The first 20-30 minutes? About as totally run-of-the-mill as it could possibly be. We’re introduced to our college-age (natch) characters, off on a last fling in Mexico, somewhere in the vicinity of the old Mayan empire, who are funnin’ and sunnin’ by the pool, on the beach, wherever good times are had.

Then they get the wacky idea to visit a ruin–off the maps! unknown to civilized man! what could possibly go wrong!–and head off into an area where (natch) cell phone signals won’t reach.

You know, back in the ‘90s, there was all this competition focused on providing cellular service, with many companies planning to launch satellites, until they figured out that repeating towers was lots cheaper and, if not nearly as good, as good as they cared to be since they’d probably already decided service wasn’t going to be a primary concern. But just think: If they’d gone satellite, they could have saved a whole bunch of people a lot of trouble.

But I digress. Anyhoo.

(What do you think about using the quote style for digressions? I’m quoting my own rambling consciousness.)

We even get some gratuitous (but not entirely unwelcome) nudity from Laura Ramsey, ensuring her death, and guaranteeing that top biller Jena Malone would be the sole survivor. (That’s a joke, not a spoiler. Or is it?)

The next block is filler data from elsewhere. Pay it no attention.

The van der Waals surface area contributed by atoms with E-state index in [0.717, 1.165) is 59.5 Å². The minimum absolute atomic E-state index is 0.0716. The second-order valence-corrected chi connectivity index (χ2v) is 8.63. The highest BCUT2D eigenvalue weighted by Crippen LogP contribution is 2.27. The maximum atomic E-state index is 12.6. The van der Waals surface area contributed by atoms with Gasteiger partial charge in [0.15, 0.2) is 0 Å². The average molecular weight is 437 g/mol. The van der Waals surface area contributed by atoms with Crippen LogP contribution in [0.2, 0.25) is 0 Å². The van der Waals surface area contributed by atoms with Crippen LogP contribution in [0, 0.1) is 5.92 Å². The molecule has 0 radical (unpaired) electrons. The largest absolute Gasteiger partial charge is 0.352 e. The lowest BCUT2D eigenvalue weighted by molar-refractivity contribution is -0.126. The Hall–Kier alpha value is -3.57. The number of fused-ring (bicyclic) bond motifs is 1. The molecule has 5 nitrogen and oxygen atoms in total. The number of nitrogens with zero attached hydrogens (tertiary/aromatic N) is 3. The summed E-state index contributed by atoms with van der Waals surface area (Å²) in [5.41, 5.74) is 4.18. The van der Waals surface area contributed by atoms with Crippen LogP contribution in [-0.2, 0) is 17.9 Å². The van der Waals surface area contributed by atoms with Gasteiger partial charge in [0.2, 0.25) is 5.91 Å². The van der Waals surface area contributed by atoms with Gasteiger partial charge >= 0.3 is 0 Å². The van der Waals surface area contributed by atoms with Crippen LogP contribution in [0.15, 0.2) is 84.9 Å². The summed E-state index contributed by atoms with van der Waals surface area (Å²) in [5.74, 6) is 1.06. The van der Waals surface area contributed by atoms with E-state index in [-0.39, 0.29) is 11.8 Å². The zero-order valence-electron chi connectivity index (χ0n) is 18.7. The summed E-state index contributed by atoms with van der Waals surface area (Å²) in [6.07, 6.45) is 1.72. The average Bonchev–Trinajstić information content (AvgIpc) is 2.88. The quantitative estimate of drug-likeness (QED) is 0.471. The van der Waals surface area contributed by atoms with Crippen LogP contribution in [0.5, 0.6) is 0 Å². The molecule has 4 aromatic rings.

As you can imagine, hijinks ensue up on the old Mayan pyramid, and some old Mayans get pissed, and some flesh is rent, and some chick starts screaming…somebody loses an eye…or a leg…maybe both.

I’m not going to give it away, because there was an “oh” moment for me early on when I realized what the “boogen” in this flick is going to be. Let me say I’ve seen a few movies with similar premises and most of them suck in part because of the limitations of the boogen in question.

Yet, surprisingly, the movie actually takes off when it gets to the horror parts. There’s some decent suspense, a few creepy moments, some–well, I don’t scare much in movies, but if I did, I know which couple of scenes would have done it.

The Boy was even pleased, and he is an increasingly tough customer. He’s revising his opinion down a bit over time, but that could just be because he likes being a tough customer. But he’s still defending it as “not stupid”, and that’s high praise indeed.